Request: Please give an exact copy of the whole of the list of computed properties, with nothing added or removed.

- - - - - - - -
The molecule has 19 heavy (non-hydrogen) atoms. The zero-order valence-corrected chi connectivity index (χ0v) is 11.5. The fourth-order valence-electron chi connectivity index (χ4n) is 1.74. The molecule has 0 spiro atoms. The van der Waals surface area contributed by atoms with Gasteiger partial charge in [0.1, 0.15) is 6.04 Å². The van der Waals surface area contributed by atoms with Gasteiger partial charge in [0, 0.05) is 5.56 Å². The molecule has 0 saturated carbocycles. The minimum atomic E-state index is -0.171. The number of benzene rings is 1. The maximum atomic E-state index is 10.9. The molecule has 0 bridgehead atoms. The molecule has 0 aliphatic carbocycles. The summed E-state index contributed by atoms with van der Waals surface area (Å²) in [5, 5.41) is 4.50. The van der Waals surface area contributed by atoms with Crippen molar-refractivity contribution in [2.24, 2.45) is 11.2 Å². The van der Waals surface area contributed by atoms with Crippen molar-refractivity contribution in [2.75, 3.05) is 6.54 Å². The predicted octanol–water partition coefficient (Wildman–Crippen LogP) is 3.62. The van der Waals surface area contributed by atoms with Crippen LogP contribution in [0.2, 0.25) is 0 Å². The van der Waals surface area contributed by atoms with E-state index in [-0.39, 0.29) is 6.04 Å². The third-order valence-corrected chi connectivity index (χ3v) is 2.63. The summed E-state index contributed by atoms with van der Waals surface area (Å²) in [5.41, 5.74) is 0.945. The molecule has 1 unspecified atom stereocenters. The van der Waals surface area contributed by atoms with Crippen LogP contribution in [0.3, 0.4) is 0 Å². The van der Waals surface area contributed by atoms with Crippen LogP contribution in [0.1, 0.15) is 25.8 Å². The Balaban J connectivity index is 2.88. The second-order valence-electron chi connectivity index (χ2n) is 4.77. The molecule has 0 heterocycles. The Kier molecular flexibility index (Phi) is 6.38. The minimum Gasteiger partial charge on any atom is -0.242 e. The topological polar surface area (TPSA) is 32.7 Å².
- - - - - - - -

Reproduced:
The molecule has 19 heavy (non-hydrogen) atoms. The zero-order valence-corrected chi connectivity index (χ0v) is 11.5. The fourth-order valence-electron chi connectivity index (χ4n) is 1.74. The molecule has 0 spiro atoms. The van der Waals surface area contributed by atoms with Gasteiger partial charge in [0.1, 0.15) is 6.04 Å². The van der Waals surface area contributed by atoms with Gasteiger partial charge in [0, 0.05) is 5.56 Å². The molecule has 0 saturated carbocycles. The minimum atomic E-state index is -0.171. The number of benzene rings is 1. The maximum atomic E-state index is 10.9. The molecule has 0 bridgehead atoms. The molecule has 0 aliphatic carbocycles. The summed E-state index contributed by atoms with van der Waals surface area (Å²) in [5, 5.41) is 4.50. The van der Waals surface area contributed by atoms with Crippen molar-refractivity contribution in [2.24, 2.45) is 11.2 Å². The van der Waals surface area contributed by atoms with Crippen molar-refractivity contribution in [2.75, 3.05) is 6.54 Å². The predicted octanol–water partition coefficient (Wildman–Crippen LogP) is 3.62. The van der Waals surface area contributed by atoms with Crippen LogP contribution in [0.2, 0.25) is 0 Å². The van der Waals surface area contributed by atoms with E-state index in [-0.39, 0.29) is 6.04 Å². The third-order valence-corrected chi connectivity index (χ3v) is 2.63. The summed E-state index contributed by atoms with van der Waals surface area (Å²) in [5.41, 5.74) is 0.945. The molecule has 1 unspecified atom stereocenters. The van der Waals surface area contributed by atoms with Crippen LogP contribution in [0.3, 0.4) is 0 Å². The van der Waals surface area contributed by atoms with Crippen LogP contribution in [0.1, 0.15) is 25.8 Å². The Balaban J connectivity index is 2.88. The second-order valence-electron chi connectivity index (χ2n) is 4.77. The molecule has 0 heterocycles. The Kier molecular flexibility index (Phi) is 6.38. The minimum Gasteiger partial charge on any atom is -0.242 e. The topological polar surface area (TPSA) is 32.7 Å².